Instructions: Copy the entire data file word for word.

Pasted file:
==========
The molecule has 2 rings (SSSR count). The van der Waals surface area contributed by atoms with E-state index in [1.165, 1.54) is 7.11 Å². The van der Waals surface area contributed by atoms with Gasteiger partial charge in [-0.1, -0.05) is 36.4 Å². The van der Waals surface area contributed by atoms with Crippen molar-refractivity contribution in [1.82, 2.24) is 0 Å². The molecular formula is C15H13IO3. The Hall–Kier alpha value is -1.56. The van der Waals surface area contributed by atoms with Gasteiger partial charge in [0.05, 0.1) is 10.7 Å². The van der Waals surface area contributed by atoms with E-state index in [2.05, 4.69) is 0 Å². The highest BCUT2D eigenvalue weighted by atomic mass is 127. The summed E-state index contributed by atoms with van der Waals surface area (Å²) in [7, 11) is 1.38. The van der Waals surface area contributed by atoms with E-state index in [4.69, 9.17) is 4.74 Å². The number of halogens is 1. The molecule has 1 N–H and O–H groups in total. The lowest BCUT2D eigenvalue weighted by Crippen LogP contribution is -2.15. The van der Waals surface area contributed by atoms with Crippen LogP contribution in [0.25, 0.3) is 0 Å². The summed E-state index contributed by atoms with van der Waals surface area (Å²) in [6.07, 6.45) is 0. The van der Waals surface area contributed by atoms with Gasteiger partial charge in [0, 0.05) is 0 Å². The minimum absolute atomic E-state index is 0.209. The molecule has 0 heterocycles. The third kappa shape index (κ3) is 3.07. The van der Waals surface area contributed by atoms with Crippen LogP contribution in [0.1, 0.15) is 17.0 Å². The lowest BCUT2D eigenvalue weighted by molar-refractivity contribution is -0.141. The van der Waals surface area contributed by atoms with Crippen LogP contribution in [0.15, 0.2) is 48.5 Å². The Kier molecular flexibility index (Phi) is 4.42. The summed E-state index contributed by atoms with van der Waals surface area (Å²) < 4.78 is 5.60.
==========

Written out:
The molecule has 2 rings (SSSR count). The van der Waals surface area contributed by atoms with E-state index in [1.165, 1.54) is 7.11 Å². The van der Waals surface area contributed by atoms with Gasteiger partial charge in [-0.1, -0.05) is 36.4 Å². The van der Waals surface area contributed by atoms with Crippen molar-refractivity contribution in [1.82, 2.24) is 0 Å². The molecular formula is C15H13IO3. The Hall–Kier alpha value is -1.56. The van der Waals surface area contributed by atoms with Gasteiger partial charge in [0.05, 0.1) is 10.7 Å². The van der Waals surface area contributed by atoms with E-state index in [2.05, 4.69) is 0 Å². The highest BCUT2D eigenvalue weighted by atomic mass is 127. The summed E-state index contributed by atoms with van der Waals surface area (Å²) in [7, 11) is 1.38. The van der Waals surface area contributed by atoms with E-state index in [4.69, 9.17) is 4.74 Å². The number of halogens is 1. The molecule has 1 N–H and O–H groups in total. The lowest BCUT2D eigenvalue weighted by Crippen LogP contribution is -2.15. The van der Waals surface area contributed by atoms with Crippen LogP contribution in [0.25, 0.3) is 0 Å². The summed E-state index contributed by atoms with van der Waals surface area (Å²) in [6.07, 6.45) is 0. The van der Waals surface area contributed by atoms with Gasteiger partial charge in [0, 0.05) is 0 Å². The minimum absolute atomic E-state index is 0.209. The molecule has 0 heterocycles. The third kappa shape index (κ3) is 3.07. The van der Waals surface area contributed by atoms with Crippen LogP contribution in [0.1, 0.15) is 17.0 Å². The lowest BCUT2D eigenvalue weighted by molar-refractivity contribution is -0.141. The van der Waals surface area contributed by atoms with Crippen LogP contribution in [0.15, 0.2) is 48.5 Å². The Kier molecular flexibility index (Phi) is 4.42. The summed E-state index contributed by atoms with van der Waals surface area (Å²) < 4.78 is 5.60.